Winter Camping

Winter Camping

Posted by Gav Grayston.
First Published Nov 2011; updated May 2023.

Winter camping can be fun, and you may already have most of the gear.

Camping in winter need not be as bad as some might imagine. You just need to take a few additional steps.

Advantages of winter camping

  • You’ll find many places empty with a choice of pitch.
  • Many insects like midges and wasps won’t be around.
  • It can make that sense of adventure a little more intense.
  • Winter can be beautiful too.

Winter camping the easy way

So if the thought of getting your camping gear out in the cold and wet doesn’t appeal, you can always try Glamping.

Many Yurts come with wood-burning stoves so you can stay nice and warm. Just turn up and use it.

Pitching in winter

The wind chill in winter can lower the temperature. Pitch wisely and use natural windbreaks such as tall hedges, walls, or trees.

Selecting a campsite that allows fires is recommended.

Construct a tarp shelter you’ll have somewhere dry and a lot warmer than just sitting out in the open.

Build it around your tent entrance, and it will be dry when you come into your tent, so you don’t bring the wet in. You can hang wet clothes up to dry under the tarp shelter and leave muddy boots outside - though you might want to bring them in if it is going to freeze. Leaving a water bottle of warm water inside your boots, insulated with socks or a stuff sack, can prevent the boots from freezing.

Bring the right gear

People sleep in tents on polar expeditions. How? They bring the right gear. However, if you’re already summer camping, you probably have most of the equipment and need to boost a few areas.

The important thing is that everyone stays warm and dry, not cold, hungry and wet. If you bring the right gear for that, winter camping can’t be just as enjoyable (or more enjoyable) than summer camping.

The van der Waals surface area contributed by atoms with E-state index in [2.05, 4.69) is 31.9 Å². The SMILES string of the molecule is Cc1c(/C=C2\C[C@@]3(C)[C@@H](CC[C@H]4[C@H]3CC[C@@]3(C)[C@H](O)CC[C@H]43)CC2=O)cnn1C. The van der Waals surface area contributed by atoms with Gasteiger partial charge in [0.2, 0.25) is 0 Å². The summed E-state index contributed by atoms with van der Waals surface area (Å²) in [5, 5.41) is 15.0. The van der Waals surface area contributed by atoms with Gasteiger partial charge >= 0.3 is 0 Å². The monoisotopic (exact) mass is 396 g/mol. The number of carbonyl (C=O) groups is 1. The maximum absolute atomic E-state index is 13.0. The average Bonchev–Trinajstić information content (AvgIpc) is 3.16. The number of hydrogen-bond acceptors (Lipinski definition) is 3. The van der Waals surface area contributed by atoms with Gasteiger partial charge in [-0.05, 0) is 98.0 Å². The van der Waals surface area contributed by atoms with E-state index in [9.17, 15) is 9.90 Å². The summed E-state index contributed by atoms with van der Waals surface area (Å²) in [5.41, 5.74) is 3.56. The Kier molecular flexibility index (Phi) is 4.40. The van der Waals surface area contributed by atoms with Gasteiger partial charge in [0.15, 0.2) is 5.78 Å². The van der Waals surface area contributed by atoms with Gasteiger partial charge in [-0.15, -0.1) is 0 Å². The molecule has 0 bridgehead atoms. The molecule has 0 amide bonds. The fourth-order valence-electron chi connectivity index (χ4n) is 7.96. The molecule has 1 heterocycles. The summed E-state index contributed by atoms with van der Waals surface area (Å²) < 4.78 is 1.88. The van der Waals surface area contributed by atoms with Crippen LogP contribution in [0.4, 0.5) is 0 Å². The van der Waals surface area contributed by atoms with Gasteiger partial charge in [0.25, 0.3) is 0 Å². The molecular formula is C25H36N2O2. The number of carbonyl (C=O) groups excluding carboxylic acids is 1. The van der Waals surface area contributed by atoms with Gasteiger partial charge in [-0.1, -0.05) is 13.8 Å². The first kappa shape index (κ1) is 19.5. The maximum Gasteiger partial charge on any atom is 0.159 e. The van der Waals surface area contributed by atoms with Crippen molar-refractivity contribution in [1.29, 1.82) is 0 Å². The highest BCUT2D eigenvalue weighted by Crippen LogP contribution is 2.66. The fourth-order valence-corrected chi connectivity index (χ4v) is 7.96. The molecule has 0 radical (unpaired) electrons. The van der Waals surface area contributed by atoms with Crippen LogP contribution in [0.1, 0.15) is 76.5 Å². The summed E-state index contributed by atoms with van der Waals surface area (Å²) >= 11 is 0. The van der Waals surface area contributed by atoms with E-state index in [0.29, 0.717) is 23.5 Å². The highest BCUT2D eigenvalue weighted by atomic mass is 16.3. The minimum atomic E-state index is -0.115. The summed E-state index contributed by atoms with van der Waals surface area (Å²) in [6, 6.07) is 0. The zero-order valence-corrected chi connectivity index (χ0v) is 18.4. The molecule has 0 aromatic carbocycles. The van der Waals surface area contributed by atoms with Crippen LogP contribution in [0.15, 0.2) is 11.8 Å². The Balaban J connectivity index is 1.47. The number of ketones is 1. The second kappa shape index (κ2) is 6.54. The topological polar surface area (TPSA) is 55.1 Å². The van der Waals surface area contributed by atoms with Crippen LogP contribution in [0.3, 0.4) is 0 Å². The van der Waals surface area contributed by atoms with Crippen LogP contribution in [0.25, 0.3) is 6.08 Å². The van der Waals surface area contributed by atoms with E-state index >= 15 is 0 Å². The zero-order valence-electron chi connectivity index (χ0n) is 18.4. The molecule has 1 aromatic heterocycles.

Sleeping Bags

Get a 4-Season mummy bag with a hood. Don’t breathe into your sleeping bag, as that will build up moisture, dampening it.

Insulated Sleeping Mats

Some Self-inflating mats come with an additional insulation layer. Check their reported R-Value for how well they insulate.

Hand Warmers

Hand warmers can be useful for your feet, too!

Hot Water Bottles

If you can boil water easily enough, sticking a hot water bottle in your sleeping bag will make it much more inviting. Remember that sleeping bags keep you warm by insulating your body heat, so getting heat in the bag first means you’ll have a warm bed.

Tent Heaters

If you are connected to electricity, then bring a tent heater.


Your body burns more calories when cold, so you’ll need plenty of food, and don’t worry about the diet too much.

A nice warm stew with dumplings cooked in a Dutch Oven should keep you going. You could also make some Bannock over the fire to go with it (use wholemeal flour as that will release energy for longer). A low-carb snack before bed is a good idea.

Winter Gas Stove

You’ll need to avoid the usual butane-powered canister stoves. Some canisters, such as MSR Iso Pro or Jetboils Jet power, have a higher mix of Propane than Butane, but you’ll need a liquid fuel stove for best performance. White Gas or Coleman fuels are best.

Dry Bags

Things can get wet. Consider putting clothes, sleeping bags, and other essentials in a dry bag.

Folding Shovel

Bring a folding shovel – it might snow!

See Also